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Magnetic Resonance Imaging (MRI)

What is an MRI?

Magnetic Resonance Imaging or MRI is a highly sophisticated medical imaging technique that uses a magnetic field and radio waves to produce very clear pictures of the inside of the body. These black and white images enable physicians to often make a diagnosis, eliminating the need for biopsy or surgery. Since no x-rays are used, there is no exposure to radiation with MRI. The MRI is used to diagnose diseases of the: 

  • Brain
  • Breast
  • Spine
  • Skeleton
  • Chest
  • Abdomen
  • Pelvis
  • Blood vessels

When is an MRI used?

MRI is a good way to identify sports injuries and other problems with joints such as the knee and shoulder. It also is used in the diagnosis of cancer and the detection of injuries to the spine and disks. MRI allows for very detailed images of the heart, enabling physicians to examine how well it is pumping and whether there are any clots or blockages in the arteries - to diagnose or determine the extent of cardiac disease or coronary artery disease.

How do I prepare?

An MRI poses no risk for most people. However, any metallic substance in or on the body may affect the quality of the image and cause discomfort or injury during the procedure, so you must remove all metal on your body, such as jewelry. Before undergoing an MRI exam, be sure to inform your physician or the technologist if you are pregnant or if you have:

  • A cardiac pacemaker
  • An artificial heart valve
  • A metal plate, pin or metallic implant
  • An intrauterine device such as copper - 7 IUD
  • Aneurysm clips
  • Previous gunshot wound
  • Ever worked as a metal worker
  • Permanent (tattoo) eyeliner

Wear comfortable clothing with no metal. Bring your Physician's orders, insurance card, and picture I.D. with you. For your convenience, parking is available in the garage connected directly to our Center for Advanced Imaging across the street from the main hospital. Upon entering the Center, report to the Registration area located on the first floor. After registering for your test, you will be escorted to the radiology reception area where a technologist will provide you further instructions about your procedure.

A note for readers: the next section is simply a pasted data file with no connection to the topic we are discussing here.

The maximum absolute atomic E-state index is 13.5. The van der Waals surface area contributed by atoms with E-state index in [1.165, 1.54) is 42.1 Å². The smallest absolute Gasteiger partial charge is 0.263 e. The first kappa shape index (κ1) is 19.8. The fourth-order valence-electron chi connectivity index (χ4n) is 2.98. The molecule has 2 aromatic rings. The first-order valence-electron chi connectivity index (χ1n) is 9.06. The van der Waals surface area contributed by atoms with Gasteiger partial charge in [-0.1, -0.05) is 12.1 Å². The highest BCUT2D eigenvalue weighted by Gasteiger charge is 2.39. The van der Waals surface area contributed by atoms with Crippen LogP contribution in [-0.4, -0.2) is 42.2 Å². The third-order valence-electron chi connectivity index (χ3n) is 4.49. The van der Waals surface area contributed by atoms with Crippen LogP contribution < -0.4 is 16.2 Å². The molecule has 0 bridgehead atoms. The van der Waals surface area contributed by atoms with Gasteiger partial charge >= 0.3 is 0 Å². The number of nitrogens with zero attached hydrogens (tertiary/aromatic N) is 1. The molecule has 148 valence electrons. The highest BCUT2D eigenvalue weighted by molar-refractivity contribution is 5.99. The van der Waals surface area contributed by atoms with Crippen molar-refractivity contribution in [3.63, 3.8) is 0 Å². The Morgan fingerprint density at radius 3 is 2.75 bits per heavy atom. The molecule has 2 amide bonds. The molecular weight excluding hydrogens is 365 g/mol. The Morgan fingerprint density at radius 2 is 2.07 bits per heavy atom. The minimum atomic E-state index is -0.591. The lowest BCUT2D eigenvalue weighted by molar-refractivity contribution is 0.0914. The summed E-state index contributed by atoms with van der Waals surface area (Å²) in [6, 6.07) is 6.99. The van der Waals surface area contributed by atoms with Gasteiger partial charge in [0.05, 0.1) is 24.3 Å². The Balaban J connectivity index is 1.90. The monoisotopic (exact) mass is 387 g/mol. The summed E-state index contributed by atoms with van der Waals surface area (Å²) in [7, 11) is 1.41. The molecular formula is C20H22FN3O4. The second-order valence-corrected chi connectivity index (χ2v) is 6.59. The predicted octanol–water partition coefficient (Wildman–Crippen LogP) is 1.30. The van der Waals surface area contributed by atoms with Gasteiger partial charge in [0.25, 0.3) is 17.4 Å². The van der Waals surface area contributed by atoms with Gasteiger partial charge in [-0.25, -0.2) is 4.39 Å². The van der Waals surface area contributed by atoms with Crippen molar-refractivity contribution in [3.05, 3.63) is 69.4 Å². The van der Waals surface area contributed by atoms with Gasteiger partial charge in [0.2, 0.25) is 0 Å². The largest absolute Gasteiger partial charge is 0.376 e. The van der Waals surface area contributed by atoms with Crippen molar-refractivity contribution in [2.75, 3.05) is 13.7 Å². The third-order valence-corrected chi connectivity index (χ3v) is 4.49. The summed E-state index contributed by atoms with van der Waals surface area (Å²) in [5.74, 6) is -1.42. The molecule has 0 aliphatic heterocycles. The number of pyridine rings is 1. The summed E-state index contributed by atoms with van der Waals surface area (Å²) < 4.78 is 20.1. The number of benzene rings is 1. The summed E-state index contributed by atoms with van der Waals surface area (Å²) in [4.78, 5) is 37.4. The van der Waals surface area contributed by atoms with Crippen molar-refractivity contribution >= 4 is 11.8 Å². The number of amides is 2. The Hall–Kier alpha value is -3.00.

Click on your exam name below to view detailed prep instructions

MRI Preps

MRA (MR Angiogram) all areas of the body


MRI (not MRCP, not Pancreas)

MRI Pancreas

What can I expect?

A technologist will have you lie down on a cushioned table attached to the MRI. A device called a coil will be placed either above or below the area of the body being examined. This device helps produce a clearer image of the area. The MRI is an enclosed but well-lit chamber. Once you are comfortable, the table will begin to move slowly into the chamber of the magnet. A technologist will stay in contact with you throughout the procedure, both visually and via intercom. During the exam, you will hear muffled thumping sounds for several minutes at a time. A number of images will be made, each taking about 10 to 15 minutes to complete. It is important to try to relax and remain as still as possible, as any movement during the exam will blur the image and produce less accurate results. The length of time of an MRI can differ greatly depending on the exam but most can be completed in 45 to 60 minutes.

When can I expect results?

A highly qualified radiologist will carefully review and interpret images taken during your MRI. A report will then be sent to your referring physician within 48 hours but usually the same day. Please contact your physician for results. If your physician ordered a stat exam, you may be asked to remain in the department until your physician has been informed of your results.

How do I schedule an MRI?

To schedule an MRI, call Central Scheduling at 847.723.5050

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